You might understand some of the expectations — say please and thank you; you should probably draw something; you should bring an instrument and do more listening than playing; hang back, observe their attack style, take orders — but you know that the given instructions — "just be yourself," "draw whatever comes to mind," "do whatever feels right," "just play the game, man," — are usually not enough to do well.
Being "yourself" might involve sharing a lot of personal information, leading you to find out that one of the rules of the household has actually been "don't mention ____ or ____" all along. Or maybe, once you've finished your drawing, the teacher says "alright, we're going to vote on the best three and those will be displayed in the hallway all week," — so "draw something you're comfortable with everyone seeing" would've been a nice instruction to receive earlier. What feels right to you — the sound you're making with the groove they're playing — is throwing everyone else off their game, and it turns out that they expected you to follow a particular chord progression and energy flow that was only communicated nonverbally through cues they've developed together over years of playing.
However, if someone helps you out at this family dinner, saying "hey, why don't you tell us about that thing you were working on recently," or if the teacher says "please draw something you'd like to share," or if the bassist says "we're probably going to start in this key, but we might change it up, if you get lost, just look at me, and I'll help you out," or if the team shares their strategy with you, that can help a lot!
It's usually impossible to know all the implicit and explicit expectations of a space, especially if you're new to it, but I always appreciate an earnest effort to keep everyone on the same page.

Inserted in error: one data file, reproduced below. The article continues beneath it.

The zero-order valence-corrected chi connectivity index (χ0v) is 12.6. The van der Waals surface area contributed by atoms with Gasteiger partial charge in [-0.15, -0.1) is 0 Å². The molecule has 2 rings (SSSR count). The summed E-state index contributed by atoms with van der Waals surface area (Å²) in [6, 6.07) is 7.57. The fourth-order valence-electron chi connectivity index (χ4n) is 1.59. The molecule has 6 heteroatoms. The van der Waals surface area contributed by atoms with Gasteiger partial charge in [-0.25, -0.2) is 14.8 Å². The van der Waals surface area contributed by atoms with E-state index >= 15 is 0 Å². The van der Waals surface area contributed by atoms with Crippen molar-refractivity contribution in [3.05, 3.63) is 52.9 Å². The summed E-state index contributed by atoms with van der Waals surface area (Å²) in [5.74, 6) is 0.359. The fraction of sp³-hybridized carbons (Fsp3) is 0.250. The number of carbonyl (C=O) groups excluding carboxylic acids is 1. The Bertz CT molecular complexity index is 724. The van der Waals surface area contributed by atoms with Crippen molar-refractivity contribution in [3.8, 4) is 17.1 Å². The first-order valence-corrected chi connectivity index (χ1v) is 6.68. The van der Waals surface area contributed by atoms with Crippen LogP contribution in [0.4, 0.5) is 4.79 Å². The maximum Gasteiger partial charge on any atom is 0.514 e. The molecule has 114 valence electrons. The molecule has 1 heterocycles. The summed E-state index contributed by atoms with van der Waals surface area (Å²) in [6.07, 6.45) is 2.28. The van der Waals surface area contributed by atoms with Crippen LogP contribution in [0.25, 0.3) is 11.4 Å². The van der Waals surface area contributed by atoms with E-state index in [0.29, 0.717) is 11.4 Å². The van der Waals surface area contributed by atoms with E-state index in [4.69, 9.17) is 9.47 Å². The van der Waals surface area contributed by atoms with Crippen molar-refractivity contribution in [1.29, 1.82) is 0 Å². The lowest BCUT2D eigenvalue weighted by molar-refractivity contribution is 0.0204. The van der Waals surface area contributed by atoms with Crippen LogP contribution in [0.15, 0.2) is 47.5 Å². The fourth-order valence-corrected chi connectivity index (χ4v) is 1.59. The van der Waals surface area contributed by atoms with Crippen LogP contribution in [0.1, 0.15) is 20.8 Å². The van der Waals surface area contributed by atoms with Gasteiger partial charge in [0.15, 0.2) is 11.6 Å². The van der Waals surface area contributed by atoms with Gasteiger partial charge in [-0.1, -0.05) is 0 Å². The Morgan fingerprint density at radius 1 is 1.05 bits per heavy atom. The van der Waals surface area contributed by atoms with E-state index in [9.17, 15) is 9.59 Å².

These fears are part of the reason why I often feel more comfortable playing single-player games and making art by myself. Collaboration is scary! But that's precisely why I find myself coming back to it. When it works, it feels magical.
I'd originally envisioned I'd use my entire time at The Digital Musics program to devise a grand multimedia interactive musical with dozens of collaborators, but the pandemic dampened that dream a bit. My first year, spending most of my time alone in my apartment, counting on one hand the number of people I'd come into contact with in a given month, my thoughts turned inward. The pandemic reaffirmed the importance of the virtual in mine and many people's hearts, so I took Professor William Cheng's "Video Games and the Meaning of Life" course. This course reminded me, among other things, that I've always loved making games for my friends and family to play.
After some early experiments my first year, I resolved that I would make an elaborate PowerPoint game. It felt like the most idiomatic and charged medium, as I used to make PowerPoint games in elementary and middle school, but hadn't since. PowerPoint is Turing-complete, which basically means it can perform all the basic functions of a programming language, and simulate any Turing machine. However, unlike a modern programming language, PowerPoint has funny limitations and an awkward clunkiness to it that sets up a comfortable boundary within which I feel suddenly freer to create.